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Making a typo when you are trying to connect to a web site URL can cost you time and money.

That is because savvy scammers, also known as typosquatters, are capitalizing on your typing mistakes by building up fake sites based on common URL typos. Those who unknowingly reach a typosquatter's site are likely to be bombarded with unwanted ads and, in some cases, dangerous viruses and spyware. The unintentional site visit might even cost you money.

The good news is you can protect yourself by staying a step ahead of these scammers.

What is Typosquatting?
Typosquatting, which some also call "URL hijacking," refers to the practice of registering Internet domain names whose spelling is very similar to existing web sites.

Example? A typosquatter may create to target users who intended to visit the Bank of America site (Stock Quote: BAC).

“Typosquatting is a way to force people to visit sites they had no intention of visiting, exploiting their error and taking them to sites where the entrepreneur can make money,”  says Alan Paller, director of research for the Internet security research group SANS.

According to Internet consulting firm CitizenHawk, there are more than 10,000 fake domain names that exist for the top 50 online retailers, including more than 400 intentional misspellings for Disney brands (Stock Quote: DIS) and more than 600 domains squatting on misspellings of

Typosquatters profit through advertisements that pop up each time a user stumbles onto the unintended URL. The typosquatter gets to charge the advertiser a fee if the user clicks on an ad. They also drive visitors to whatever content they are promoting.

Ben Edelman, an assistant professor at Harvard Business School, has contributed to a number of reports on typosquatting. He says most of the money is made by pornography sites hoping to lure unsuspecting visitors to their sexually explicit content. But many reputable companies are cashing in through typosquatting as well. Edelman says Google (Stock Quote: GOOG) is the main advertising service placing ads on typosquatting sites, with ads on more than 80% of the fake sites discovered. (Edelman is now part of a team of lawyers representing domain owners suing Google for violating trademarks.)

The Dangers of Typosquatting
Paller says there are three main dangers associated with typosquatting: theft of personal information and data, dangerous viruses and a slower, less responsive computer.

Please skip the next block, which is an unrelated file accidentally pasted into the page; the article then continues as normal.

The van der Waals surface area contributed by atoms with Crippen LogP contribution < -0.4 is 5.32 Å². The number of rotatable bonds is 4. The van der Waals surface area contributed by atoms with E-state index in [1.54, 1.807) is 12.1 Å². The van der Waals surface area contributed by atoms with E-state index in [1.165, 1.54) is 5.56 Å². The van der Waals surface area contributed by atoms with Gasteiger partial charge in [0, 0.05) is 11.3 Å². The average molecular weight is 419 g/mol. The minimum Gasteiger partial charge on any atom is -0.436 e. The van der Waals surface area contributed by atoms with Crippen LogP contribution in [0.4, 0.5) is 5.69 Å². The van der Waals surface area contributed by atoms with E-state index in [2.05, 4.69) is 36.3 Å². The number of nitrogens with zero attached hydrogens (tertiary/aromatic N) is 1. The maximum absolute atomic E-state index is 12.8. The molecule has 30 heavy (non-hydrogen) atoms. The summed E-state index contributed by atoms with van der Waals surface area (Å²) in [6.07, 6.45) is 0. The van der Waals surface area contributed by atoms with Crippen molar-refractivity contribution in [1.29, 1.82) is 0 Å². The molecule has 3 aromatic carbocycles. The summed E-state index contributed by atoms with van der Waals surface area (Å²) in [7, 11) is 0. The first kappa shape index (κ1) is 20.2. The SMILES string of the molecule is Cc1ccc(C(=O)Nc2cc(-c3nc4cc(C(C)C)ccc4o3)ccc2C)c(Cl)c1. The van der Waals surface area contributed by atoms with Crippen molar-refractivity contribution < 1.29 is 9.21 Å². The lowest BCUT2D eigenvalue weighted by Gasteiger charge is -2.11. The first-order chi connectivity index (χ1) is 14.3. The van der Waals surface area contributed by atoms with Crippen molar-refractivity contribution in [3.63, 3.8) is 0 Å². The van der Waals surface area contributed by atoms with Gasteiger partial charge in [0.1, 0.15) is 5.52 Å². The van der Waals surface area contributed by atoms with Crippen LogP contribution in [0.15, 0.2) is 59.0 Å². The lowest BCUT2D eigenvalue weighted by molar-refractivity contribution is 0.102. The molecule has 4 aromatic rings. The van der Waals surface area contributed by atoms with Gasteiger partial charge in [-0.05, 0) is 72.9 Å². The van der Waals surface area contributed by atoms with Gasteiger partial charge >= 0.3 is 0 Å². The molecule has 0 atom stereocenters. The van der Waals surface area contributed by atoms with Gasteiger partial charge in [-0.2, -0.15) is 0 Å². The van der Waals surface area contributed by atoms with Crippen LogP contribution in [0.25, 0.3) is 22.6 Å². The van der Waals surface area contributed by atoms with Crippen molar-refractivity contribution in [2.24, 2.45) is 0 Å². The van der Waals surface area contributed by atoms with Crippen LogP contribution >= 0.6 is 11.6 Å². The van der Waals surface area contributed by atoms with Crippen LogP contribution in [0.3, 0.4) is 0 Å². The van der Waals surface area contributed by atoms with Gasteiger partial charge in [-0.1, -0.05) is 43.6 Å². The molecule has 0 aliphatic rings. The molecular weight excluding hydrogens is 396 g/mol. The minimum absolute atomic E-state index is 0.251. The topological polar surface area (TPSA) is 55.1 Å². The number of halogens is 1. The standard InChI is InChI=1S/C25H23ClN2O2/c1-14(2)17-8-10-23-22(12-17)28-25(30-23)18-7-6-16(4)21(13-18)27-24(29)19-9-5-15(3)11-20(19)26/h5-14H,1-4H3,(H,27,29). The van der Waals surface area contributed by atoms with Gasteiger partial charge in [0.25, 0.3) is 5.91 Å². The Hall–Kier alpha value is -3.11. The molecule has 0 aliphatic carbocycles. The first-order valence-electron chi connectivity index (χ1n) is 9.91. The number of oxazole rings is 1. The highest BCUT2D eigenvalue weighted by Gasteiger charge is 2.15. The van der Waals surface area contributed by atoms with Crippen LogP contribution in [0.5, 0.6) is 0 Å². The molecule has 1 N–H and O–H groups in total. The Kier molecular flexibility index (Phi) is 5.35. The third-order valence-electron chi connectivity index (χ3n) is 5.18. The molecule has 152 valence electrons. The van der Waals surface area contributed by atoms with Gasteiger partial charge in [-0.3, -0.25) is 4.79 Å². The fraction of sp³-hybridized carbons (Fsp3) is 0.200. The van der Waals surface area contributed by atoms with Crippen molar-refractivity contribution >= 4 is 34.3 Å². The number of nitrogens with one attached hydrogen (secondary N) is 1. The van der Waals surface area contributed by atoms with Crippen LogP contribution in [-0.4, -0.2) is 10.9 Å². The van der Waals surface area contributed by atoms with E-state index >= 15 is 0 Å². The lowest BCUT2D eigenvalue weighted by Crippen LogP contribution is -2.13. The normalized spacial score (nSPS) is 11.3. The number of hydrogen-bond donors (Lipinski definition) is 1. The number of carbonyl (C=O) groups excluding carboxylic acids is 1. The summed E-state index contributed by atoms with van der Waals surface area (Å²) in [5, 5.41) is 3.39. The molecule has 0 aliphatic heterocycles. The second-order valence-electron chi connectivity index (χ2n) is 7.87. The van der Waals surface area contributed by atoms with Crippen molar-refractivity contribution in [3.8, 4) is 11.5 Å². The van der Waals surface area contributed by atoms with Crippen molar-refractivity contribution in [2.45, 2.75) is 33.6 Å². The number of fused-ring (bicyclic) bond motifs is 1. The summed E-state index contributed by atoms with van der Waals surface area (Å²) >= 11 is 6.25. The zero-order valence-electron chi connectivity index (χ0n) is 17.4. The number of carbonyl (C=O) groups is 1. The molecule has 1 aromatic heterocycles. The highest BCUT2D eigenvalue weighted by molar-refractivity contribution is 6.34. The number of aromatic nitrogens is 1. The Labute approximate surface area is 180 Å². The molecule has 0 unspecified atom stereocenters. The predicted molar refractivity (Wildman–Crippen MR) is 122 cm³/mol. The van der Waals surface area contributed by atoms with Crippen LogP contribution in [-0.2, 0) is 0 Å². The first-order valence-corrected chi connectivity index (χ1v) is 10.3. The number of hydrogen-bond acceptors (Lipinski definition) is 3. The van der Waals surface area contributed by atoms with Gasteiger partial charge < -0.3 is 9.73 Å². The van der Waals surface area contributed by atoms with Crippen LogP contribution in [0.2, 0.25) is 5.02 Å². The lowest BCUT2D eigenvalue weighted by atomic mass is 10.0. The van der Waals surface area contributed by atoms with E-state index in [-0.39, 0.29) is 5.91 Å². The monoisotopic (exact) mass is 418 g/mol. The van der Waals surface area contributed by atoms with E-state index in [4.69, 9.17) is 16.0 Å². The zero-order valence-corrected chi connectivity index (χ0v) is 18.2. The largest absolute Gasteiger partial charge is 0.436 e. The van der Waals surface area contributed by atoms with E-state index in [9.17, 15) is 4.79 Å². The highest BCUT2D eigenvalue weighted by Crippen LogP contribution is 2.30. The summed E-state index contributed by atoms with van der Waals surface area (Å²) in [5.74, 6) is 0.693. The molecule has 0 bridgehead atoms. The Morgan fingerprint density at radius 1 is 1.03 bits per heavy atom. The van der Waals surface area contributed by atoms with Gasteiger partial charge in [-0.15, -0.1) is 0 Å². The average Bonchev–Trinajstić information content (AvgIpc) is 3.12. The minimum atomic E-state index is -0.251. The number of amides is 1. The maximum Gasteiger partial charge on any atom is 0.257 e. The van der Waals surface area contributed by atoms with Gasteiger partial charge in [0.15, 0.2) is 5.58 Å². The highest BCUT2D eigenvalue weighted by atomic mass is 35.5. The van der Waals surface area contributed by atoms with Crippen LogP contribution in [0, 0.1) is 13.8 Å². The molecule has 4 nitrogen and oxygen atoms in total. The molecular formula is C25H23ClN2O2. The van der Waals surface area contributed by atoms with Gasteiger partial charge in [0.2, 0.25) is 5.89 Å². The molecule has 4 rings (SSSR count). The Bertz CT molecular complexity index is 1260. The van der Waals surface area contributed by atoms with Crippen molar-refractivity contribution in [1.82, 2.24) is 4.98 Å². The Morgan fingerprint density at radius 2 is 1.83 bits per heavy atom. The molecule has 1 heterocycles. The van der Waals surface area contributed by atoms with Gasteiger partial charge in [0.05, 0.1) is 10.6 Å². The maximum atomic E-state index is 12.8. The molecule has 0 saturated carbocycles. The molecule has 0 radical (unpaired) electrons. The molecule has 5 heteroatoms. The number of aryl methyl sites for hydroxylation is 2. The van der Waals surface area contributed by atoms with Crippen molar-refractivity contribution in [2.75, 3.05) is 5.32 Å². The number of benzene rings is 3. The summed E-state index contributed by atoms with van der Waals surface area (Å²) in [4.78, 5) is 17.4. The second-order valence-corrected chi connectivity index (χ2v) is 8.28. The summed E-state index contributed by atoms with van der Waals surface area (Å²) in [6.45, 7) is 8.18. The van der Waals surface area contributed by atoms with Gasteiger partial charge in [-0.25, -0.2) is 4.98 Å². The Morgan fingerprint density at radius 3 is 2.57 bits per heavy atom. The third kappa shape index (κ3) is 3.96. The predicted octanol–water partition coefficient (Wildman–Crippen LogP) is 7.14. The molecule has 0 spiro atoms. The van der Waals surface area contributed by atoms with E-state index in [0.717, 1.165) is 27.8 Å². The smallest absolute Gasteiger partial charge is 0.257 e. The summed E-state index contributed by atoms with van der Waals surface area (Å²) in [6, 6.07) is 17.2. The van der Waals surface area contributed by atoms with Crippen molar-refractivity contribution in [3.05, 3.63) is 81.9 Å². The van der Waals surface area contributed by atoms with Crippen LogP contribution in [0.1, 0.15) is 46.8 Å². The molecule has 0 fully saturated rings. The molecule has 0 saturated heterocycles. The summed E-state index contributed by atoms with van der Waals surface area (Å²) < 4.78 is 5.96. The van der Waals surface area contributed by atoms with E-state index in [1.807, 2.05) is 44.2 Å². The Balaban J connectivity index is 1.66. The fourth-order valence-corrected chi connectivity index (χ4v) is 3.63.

“Many scam sites can infect the victim's computer with malicious software that captures sensitive data and keystrokes [intended to provide data to legitimate] banking or other sites,” Paller explains. “The typosquatter then sells the banking credentials or uses it themselves to steal money from the user’s accounts.”

Protection tip: Experts say many fake sites are created to look just like the real one, so it’s important to check the URL carefully before entering any private information.

Paller says other sites can turn the victims’ computers into “spam machines” for which the typosquatter is paid. You’re forced to re-set your entire hard drive or pay for an expensive software program to rid your system of the spam.

How to Erase Typosquatters
Companies seeking to fight typosquatters can subscribe to services such as CitizenHawk’s “TypoSquasher,” which will search domains similar to a customer's URL and send automated “cease and desist” letters in cases of suspected fraud.

As for everyday Internet users, Paller says it’s important to keep your system's anti-virus programs up to date. He also says to run your browser with the open-source extension “NoScript” enabled. The program filters out suspicious URLs and neutralizes any malicious requests. More information can be found online at

Of course the easiest thing to do is to double-check your spelling every time you enter a web site address into your browser. The fewer people who stumble onto the fake sites, the less opportunities there are for typosquatters to make money. That simple step could protect you and your computer a lot of trouble.

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